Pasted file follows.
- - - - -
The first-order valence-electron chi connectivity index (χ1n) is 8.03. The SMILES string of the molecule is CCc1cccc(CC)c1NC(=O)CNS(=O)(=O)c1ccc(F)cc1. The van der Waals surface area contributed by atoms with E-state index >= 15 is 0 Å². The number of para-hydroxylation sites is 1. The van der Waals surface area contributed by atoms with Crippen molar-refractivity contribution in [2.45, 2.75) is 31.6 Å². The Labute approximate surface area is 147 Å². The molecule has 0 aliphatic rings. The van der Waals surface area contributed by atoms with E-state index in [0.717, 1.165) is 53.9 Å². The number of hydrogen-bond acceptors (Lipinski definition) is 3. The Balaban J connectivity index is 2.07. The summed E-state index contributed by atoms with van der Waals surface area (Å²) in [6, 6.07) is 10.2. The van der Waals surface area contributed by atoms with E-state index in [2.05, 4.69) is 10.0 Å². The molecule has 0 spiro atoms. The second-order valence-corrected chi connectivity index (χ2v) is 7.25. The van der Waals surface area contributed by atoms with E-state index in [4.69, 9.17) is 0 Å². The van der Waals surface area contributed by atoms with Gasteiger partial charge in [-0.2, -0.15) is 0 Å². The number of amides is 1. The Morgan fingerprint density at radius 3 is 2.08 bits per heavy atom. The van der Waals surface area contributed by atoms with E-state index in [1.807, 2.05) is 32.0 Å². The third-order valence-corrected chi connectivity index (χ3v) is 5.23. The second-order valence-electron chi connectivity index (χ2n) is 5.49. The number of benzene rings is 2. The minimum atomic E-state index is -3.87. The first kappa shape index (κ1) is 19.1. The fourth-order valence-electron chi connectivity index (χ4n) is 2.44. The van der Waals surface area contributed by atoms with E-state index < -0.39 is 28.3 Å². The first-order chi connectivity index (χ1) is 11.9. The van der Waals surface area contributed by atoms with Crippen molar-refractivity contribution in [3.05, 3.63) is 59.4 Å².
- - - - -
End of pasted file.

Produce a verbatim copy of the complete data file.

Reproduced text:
The first-order valence-electron chi connectivity index (χ1n) is 8.03. The SMILES string of the molecule is CCc1cccc(CC)c1NC(=O)CNS(=O)(=O)c1ccc(F)cc1. The van der Waals surface area contributed by atoms with E-state index >= 15 is 0 Å². The number of para-hydroxylation sites is 1. The van der Waals surface area contributed by atoms with Crippen molar-refractivity contribution in [2.45, 2.75) is 31.6 Å². The Labute approximate surface area is 147 Å². The molecule has 0 aliphatic rings. The van der Waals surface area contributed by atoms with E-state index in [0.717, 1.165) is 53.9 Å². The number of hydrogen-bond acceptors (Lipinski definition) is 3. The Balaban J connectivity index is 2.07. The summed E-state index contributed by atoms with van der Waals surface area (Å²) in [6, 6.07) is 10.2. The van der Waals surface area contributed by atoms with E-state index in [2.05, 4.69) is 10.0 Å². The molecule has 0 spiro atoms. The second-order valence-corrected chi connectivity index (χ2v) is 7.25. The van der Waals surface area contributed by atoms with E-state index in [4.69, 9.17) is 0 Å². The van der Waals surface area contributed by atoms with Gasteiger partial charge in [-0.2, -0.15) is 0 Å². The number of amides is 1. The Morgan fingerprint density at radius 3 is 2.08 bits per heavy atom. The van der Waals surface area contributed by atoms with E-state index in [1.807, 2.05) is 32.0 Å². The third-order valence-corrected chi connectivity index (χ3v) is 5.23. The second-order valence-electron chi connectivity index (χ2n) is 5.49. The number of benzene rings is 2. The minimum atomic E-state index is -3.87. The first kappa shape index (κ1) is 19.1. The fourth-order valence-electron chi connectivity index (χ4n) is 2.44. The van der Waals surface area contributed by atoms with E-state index < -0.39 is 28.3 Å². The first-order chi connectivity index (χ1) is 11.9. The van der Waals surface area contributed by atoms with Crippen molar-refractivity contribution in [3.05, 3.63) is 59.4 Å².